Farmers would receive 50% of the compensation after a year and the balance within five years. Finance Minister Mthuli Ncube and acting Agriculture Minister Oppah Muchinguri-Kashiri signed on behalf of the government, while farmers unions and a foreign consortium that undertook valuations also penned the agreement.

“As Zimbabweans, we have chosen to resolve this long-outstanding issue,” said Andrew Pascoe, head of the Commercial Farmers Union representing  Zimbabwe white farmers.

The land seizures were one of Mugabe’s signature policies that soured ties with the West. Mugabe, who was ousted in a coup in 2017 and died last year, accused the West of imposing sanctions on his government as punishment.

The programme still divides public opinion in Zimbabwe as opponents see it as a partisan process that left the country struggling to feed itself. But its supporters say it has empowered landless Black people. Mnangagwa said the land reform could not be reversed but paying of compensation was key to mending ties with the West. Reuters

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NEWS

Chinamasa calls U.S. ambassador ‘thug’ as anti-government protests loom

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Chinamasa

Zimbabwe’s ruling ZANU-PF party on Monday called the United States ambassador a “thug” and accused him of funding the opposition ahead of this week’s planned anti-government protests that authorities say are meant to overthrow the government.

Without providing evidence, ZANU-PF spokesman Patrick Chinamasa told reporters that U.S. ambassador to Harare, Brian Nichols, was involved in subversive activities to topple President Emmerson Mnangagwa’s government.

Chinamasa’s comments echo the Robert Mugabe era, where the ZANU-PF government regularly accused the United States and Britain of seeking to dislodge it from power.

“He (Nichols) continues to engage in acts of undermining this republic and if he does so, if he continues engaging in acts of mobilising and funding disturbances, coordinating violence and training insurgents, our leadership will not hesitate to give him marching orders,” Chinamasa said.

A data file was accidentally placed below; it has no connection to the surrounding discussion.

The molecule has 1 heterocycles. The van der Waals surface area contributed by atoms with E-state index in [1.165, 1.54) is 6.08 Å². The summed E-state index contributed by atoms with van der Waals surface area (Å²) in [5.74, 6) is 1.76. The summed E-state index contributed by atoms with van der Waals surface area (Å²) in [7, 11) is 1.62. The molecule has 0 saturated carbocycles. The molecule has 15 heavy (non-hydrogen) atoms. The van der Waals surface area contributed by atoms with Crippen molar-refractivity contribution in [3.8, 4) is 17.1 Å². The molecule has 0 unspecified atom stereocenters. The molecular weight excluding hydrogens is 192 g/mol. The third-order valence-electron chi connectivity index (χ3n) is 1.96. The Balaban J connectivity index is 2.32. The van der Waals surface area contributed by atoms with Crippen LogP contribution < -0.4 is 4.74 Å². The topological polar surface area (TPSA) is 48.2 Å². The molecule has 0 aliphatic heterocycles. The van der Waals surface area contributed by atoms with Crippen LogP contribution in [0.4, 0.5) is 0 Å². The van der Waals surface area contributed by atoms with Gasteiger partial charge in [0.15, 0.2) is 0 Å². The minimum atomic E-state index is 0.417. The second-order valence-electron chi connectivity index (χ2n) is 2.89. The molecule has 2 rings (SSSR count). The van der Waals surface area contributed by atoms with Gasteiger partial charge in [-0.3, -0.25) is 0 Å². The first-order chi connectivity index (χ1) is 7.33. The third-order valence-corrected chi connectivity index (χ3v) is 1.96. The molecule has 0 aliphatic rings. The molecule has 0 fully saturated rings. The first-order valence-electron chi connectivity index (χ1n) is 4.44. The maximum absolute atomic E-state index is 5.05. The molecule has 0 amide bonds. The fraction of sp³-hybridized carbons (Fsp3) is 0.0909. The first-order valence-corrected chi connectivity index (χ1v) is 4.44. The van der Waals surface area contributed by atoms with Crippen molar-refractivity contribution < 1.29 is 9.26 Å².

“Diplomats should not behave like thugs, and Brian Nichols is a thug.”

The U.S. embassy in Harare did not immediately respond to Chinamasa’s comments. Political tensions are rising fast in the southern African nation after activists called for demonstrations on July 31 against government corruption, which they blame for deepening the worst economic crisis in more than a decade.

Last month, the government summoned Nichols after a senior White House official said Zimbabwe was among “foreign adversaries” using the civil unrest in the United States following the death of George Floyd to interfere in U.S. affairs.

The U.S., Britain, E.U. embassies and the United Nations have all criticised Zimbabwe for the arrest of journalists and political challengers.
Relations between Zimbabwe and the West were promising when Mnangagwa replaced Mugabe after a coup in 2017, but have soured over the government’s human rights record.

Patrick Chinamasa urged party supporters to defend themselves from protesters and avoid a repeat of the deadly violence that followed post-election demonstrations in August 2018 and the January 2019 protests over a steep fuel price hike.“No, this time no. Use any means at your disposal to defend yourselves,” Chinamasa said. Organisers say this week’s protests will be peaceful. Reuters

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HEALTH

Perence Shiri, Zimbabwe Agriculture Minister Dies

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Perrence-Shiri-Dead

Zimbabwe’s agriculture minister Perence Shiri, a retired general who helped plot the ouster of Robert Mugabe in a 2017 coup, has died, President Emmerson Mnangagwa said on Wednesday.

Perence Shiri, who commanded the air force for 25 years until he joined the government in 2017, was admitted to hospital on Tuesday, two government sources said. He died in the early hours of Wednesday.

“Shiri was a true patriot, who devoted his life to the liberation, independence and service of his country,” Mnangagwa said in a statement. He did not say how Shiri died.

But domestic media said Shiri, 65, succumbed to complications from the respiratory disease caused by the coronavirus, which has infected 2,817 and killed 40 in Zimbabwe.

A liberation war veteran,Perrence Shiri had a chequered past. He commanded the army’s Fifth Brigade unit that carried out the 1980s massacres of thousands of civilians in western Zimbabwe as the government sought to quell an insurgency.

The army massacres, known as ‘Gukurahundi’, a Shona term meaning the ‘early rain that washes away the chaff’, remain a sore point for the people of the Matabeleland region, many of whom demand justice and reparations.

The main opposition Movement for Democratic Change accused Perence Shiri of being among the security chiefs who organised violence against its members after Mugabe lost the first round of the presidential vote in 2008.Reuters